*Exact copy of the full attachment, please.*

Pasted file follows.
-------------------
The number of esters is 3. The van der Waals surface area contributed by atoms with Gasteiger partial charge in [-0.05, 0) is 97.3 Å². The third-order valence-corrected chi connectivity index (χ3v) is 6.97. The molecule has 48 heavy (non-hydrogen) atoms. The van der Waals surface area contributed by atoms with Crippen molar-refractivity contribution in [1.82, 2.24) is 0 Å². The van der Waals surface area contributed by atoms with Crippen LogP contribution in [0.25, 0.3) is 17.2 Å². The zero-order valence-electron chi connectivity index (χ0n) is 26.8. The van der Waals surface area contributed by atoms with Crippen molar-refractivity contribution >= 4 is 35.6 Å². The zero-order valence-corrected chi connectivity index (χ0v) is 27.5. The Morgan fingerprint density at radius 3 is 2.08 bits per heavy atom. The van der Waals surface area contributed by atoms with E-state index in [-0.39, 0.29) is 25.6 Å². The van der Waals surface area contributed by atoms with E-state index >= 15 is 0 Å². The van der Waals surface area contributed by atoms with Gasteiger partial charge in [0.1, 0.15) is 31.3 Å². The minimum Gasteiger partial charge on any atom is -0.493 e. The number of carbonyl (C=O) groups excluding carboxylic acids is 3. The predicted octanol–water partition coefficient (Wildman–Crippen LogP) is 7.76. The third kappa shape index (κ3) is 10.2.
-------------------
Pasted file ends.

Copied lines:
The number of esters is 3. The van der Waals surface area contributed by atoms with Gasteiger partial charge in [-0.05, 0) is 97.3 Å². The third-order valence-corrected chi connectivity index (χ3v) is 6.97. The molecule has 48 heavy (non-hydrogen) atoms. The van der Waals surface area contributed by atoms with Crippen molar-refractivity contribution in [1.82, 2.24) is 0 Å². The van der Waals surface area contributed by atoms with Crippen LogP contribution in [0.25, 0.3) is 17.2 Å². The zero-order valence-electron chi connectivity index (χ0n) is 26.8. The van der Waals surface area contributed by atoms with Crippen molar-refractivity contribution >= 4 is 35.6 Å². The zero-order valence-corrected chi connectivity index (χ0v) is 27.5. The Morgan fingerprint density at radius 3 is 2.08 bits per heavy atom. The van der Waals surface area contributed by atoms with E-state index in [-0.39, 0.29) is 25.6 Å². The van der Waals surface area contributed by atoms with E-state index >= 15 is 0 Å². The van der Waals surface area contributed by atoms with Gasteiger partial charge in [0.1, 0.15) is 31.3 Å². The minimum Gasteiger partial charge on any atom is -0.493 e. The number of carbonyl (C=O) groups excluding carboxylic acids is 3. The predicted octanol–water partition coefficient (Wildman–Crippen LogP) is 7.76. The third kappa shape index (κ3) is 10.2.